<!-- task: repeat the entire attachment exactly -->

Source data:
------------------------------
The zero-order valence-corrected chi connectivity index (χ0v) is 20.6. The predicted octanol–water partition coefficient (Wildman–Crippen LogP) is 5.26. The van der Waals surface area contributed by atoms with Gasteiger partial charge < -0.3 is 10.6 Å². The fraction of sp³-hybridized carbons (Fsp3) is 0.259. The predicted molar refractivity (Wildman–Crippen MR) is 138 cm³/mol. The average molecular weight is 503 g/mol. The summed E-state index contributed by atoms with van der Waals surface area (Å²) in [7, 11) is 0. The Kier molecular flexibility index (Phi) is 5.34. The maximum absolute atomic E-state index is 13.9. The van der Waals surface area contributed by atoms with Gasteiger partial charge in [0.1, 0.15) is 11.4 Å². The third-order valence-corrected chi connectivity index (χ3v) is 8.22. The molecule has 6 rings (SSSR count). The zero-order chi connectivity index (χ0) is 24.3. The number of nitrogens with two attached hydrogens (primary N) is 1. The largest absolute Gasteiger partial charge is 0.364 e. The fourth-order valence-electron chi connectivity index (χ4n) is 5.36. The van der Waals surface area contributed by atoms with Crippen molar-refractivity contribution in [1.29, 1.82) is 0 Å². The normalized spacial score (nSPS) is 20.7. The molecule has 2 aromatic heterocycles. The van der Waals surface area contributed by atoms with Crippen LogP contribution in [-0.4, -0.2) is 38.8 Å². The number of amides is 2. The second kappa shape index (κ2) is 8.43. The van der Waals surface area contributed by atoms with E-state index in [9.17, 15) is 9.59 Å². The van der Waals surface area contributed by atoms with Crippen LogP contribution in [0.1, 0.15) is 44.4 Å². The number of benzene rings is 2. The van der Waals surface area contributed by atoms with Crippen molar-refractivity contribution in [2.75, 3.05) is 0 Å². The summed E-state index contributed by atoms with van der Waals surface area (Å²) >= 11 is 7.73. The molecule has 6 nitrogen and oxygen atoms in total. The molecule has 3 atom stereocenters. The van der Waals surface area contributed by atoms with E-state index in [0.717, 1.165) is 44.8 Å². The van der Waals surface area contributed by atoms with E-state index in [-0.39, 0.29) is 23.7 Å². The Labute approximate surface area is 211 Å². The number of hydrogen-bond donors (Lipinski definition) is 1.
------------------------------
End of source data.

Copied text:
The zero-order valence-corrected chi connectivity index (χ0v) is 20.6. The predicted octanol–water partition coefficient (Wildman–Crippen LogP) is 5.26. The van der Waals surface area contributed by atoms with Gasteiger partial charge < -0.3 is 10.6 Å². The fraction of sp³-hybridized carbons (Fsp3) is 0.259. The predicted molar refractivity (Wildman–Crippen MR) is 138 cm³/mol. The average molecular weight is 503 g/mol. The summed E-state index contributed by atoms with van der Waals surface area (Å²) in [7, 11) is 0. The Kier molecular flexibility index (Phi) is 5.34. The maximum absolute atomic E-state index is 13.9. The van der Waals surface area contributed by atoms with Gasteiger partial charge in [0.1, 0.15) is 11.4 Å². The third-order valence-corrected chi connectivity index (χ3v) is 8.22. The molecule has 6 rings (SSSR count). The zero-order chi connectivity index (χ0) is 24.3. The number of nitrogens with two attached hydrogens (primary N) is 1. The largest absolute Gasteiger partial charge is 0.364 e. The fourth-order valence-electron chi connectivity index (χ4n) is 5.36. The van der Waals surface area contributed by atoms with Crippen molar-refractivity contribution in [1.29, 1.82) is 0 Å². The normalized spacial score (nSPS) is 20.7. The molecule has 2 aromatic heterocycles. The van der Waals surface area contributed by atoms with Crippen LogP contribution in [-0.4, -0.2) is 38.8 Å². The number of amides is 2. The second kappa shape index (κ2) is 8.43. The van der Waals surface area contributed by atoms with E-state index in [9.17, 15) is 9.59 Å². The van der Waals surface area contributed by atoms with Crippen LogP contribution in [0.1, 0.15) is 44.4 Å². The number of benzene rings is 2. The van der Waals surface area contributed by atoms with Crippen molar-refractivity contribution in [2.75, 3.05) is 0 Å². The summed E-state index contributed by atoms with van der Waals surface area (Å²) >= 11 is 7.73. The molecule has 6 nitrogen and oxygen atoms in total. The molecule has 3 atom stereocenters. The van der Waals surface area contributed by atoms with E-state index in [0.717, 1.165) is 44.8 Å². The van der Waals surface area contributed by atoms with E-state index in [-0.39, 0.29) is 23.7 Å². The Labute approximate surface area is 211 Å². The number of hydrogen-bond donors (Lipinski definition) is 1.